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Promotion Strategy for Sustainable Energy in Zambia

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Promotion Strategy for Sustainable Energy in Zambia

To maximize the use of sustainable energy in Zambia, the government is actively developing investment strategies and policies. This includes the implementation of natural resource accounting and the signing of agreements with several foreign companies.

Renewable Energy Potential in Zambia

Hydropower: An important source of energy

Zambia has comparative advantages in renewable energy. The country has the potential to generate up to 2,300 MW of solar energy, 3,000 MW of wind energy, and 2,800 MW of hydropower. Hydropower remains the primary source of electricity, accounting for 85 % of total production. Currently, only 31 % of Zambia’s population has access to electricity infrastructure. However, power generation faces significant challenges.

First, climate change has a direct impact on hydropower, with unpredictable fluctuations in the rainy season disrupting energy production. Second, power outages of up to 12 hours per day are common due to very low water levels at certain dams, such as the Kariba Dam.

Initiative to Enhance Access to Clean Energy: Environmental Accounting

The country’s natural resources, including renewable energy, contribute to 40 % of its growth. In 2016, the Ministry of Finance and Planning established a natural capital accounting system for the country. This system focuses on two main aspects: prioritizing environmental degradation in government strategies, and optimizing the use of natural capital.

Natural capital accounting is a tool to provide more detailed information to investors. For example, accounts for forestry, water and land were published in 2019. An account for tourism is being prepared, and accounts for energy and minerals are being developed.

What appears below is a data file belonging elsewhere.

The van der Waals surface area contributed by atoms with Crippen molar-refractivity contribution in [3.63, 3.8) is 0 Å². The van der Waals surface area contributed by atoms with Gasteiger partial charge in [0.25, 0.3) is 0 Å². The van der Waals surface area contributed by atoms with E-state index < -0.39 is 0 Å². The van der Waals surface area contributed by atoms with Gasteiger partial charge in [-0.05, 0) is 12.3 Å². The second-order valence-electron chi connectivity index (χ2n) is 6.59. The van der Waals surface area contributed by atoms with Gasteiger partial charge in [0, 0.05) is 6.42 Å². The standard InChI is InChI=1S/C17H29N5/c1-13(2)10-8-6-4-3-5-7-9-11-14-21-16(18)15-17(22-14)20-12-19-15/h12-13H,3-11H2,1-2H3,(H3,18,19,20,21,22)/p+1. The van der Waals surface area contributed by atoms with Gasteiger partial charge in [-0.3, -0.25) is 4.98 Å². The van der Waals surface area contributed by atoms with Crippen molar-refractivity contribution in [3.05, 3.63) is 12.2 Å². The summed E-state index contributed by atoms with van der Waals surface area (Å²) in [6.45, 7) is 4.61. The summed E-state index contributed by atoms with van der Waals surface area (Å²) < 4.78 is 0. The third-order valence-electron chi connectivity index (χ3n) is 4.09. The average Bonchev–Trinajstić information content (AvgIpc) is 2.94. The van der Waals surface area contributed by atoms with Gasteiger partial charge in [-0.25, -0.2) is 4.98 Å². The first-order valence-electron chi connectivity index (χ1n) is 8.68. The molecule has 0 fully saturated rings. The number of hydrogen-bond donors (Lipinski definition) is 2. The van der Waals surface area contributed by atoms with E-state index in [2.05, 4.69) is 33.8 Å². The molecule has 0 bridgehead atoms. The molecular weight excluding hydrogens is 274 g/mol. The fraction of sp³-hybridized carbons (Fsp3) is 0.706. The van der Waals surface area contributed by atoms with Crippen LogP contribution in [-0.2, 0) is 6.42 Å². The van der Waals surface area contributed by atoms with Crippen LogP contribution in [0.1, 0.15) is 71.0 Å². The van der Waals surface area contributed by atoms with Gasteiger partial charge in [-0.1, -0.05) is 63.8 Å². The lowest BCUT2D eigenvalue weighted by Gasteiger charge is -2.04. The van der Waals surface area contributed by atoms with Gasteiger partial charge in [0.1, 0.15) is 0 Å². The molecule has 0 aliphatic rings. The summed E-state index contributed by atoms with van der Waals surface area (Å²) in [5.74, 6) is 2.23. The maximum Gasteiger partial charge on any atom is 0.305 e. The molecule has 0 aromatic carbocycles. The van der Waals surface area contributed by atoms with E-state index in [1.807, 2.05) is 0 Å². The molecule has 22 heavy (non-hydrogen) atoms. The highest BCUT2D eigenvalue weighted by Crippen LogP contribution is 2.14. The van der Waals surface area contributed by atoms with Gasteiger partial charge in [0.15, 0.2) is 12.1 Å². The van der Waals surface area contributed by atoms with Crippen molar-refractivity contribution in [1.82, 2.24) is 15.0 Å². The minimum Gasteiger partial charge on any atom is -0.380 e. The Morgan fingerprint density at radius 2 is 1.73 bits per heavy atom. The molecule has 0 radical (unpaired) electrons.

During a recent event organized by the World Bank in Zambia on this topic, the Ministry of Finance and Planning, the Ministry of Water and Sanitation, the Ministry of Tourism, the Ministry of Green Economy and Environment, the Forestry Department, the University of Zambia, and the Copperbelt University graced the event with their presence. As part of the 8th National Development Plan (2022-2026), Zambia aims to put its natural capital on a par with economic and human development and good governance.

However, these projects face several challenges. For example, in the area of water resources accounting, the management and administration of financial resources is a major challenge. There is also a lack of expertise in this area, which underscores the urgent need to attract investment.

Investing in green energy

Developing public-private partnerships for sustainable energy

The government has adopted a private-sector-focused strategy to maximize the use of renewable energy sources. By 2030, solar, wind, hydroelectric, geothermal, and thermal parks will be established. Recently, investments in electrical infrastructure have been finalized with foreign partners: seven British companies have invested 2 billion USD, which could generate 1,500 MW of sustainable energy. Zesco and Masdar, state-owned companies from the United Arab Emirates, have also signed a 2 billion USD contract for a solar energy production project with a capacity of up to 2,000 MW.

According to the country’s president, these capital injections will triple Zambia’s electricity production. The call for other energy sources, such as solar and wind, aims to reduce dependence on hydroelectric power. Through ongoing partnerships, Zambia aims to access and position itself in the global energy market.

International Cooperation for Sustainable Energy Development

The United States and the Democratic Republic of the Congo signed an agreement with Zambia in the electric vehicle sector during a summit between American and African nations. The MOU aims to support Zambian industry in the electric vehicle production chain, including battery development, assembly, and raw materials extraction. American expertise and knowledge sharing will help strengthen the capabilities of Zambia’s human capital.

The Secretary of State, accompanied by the Vice President of the United States, visited Zambia to enhance regional security and foster diplomatic and economic partnerships. During the visit, Zambia hopes to use the meeting to promote the development of its energy sector.

While Zambia has advantages in the sustainable energy sector to attract potential investors, transparency in resource management and governance is essential for success.

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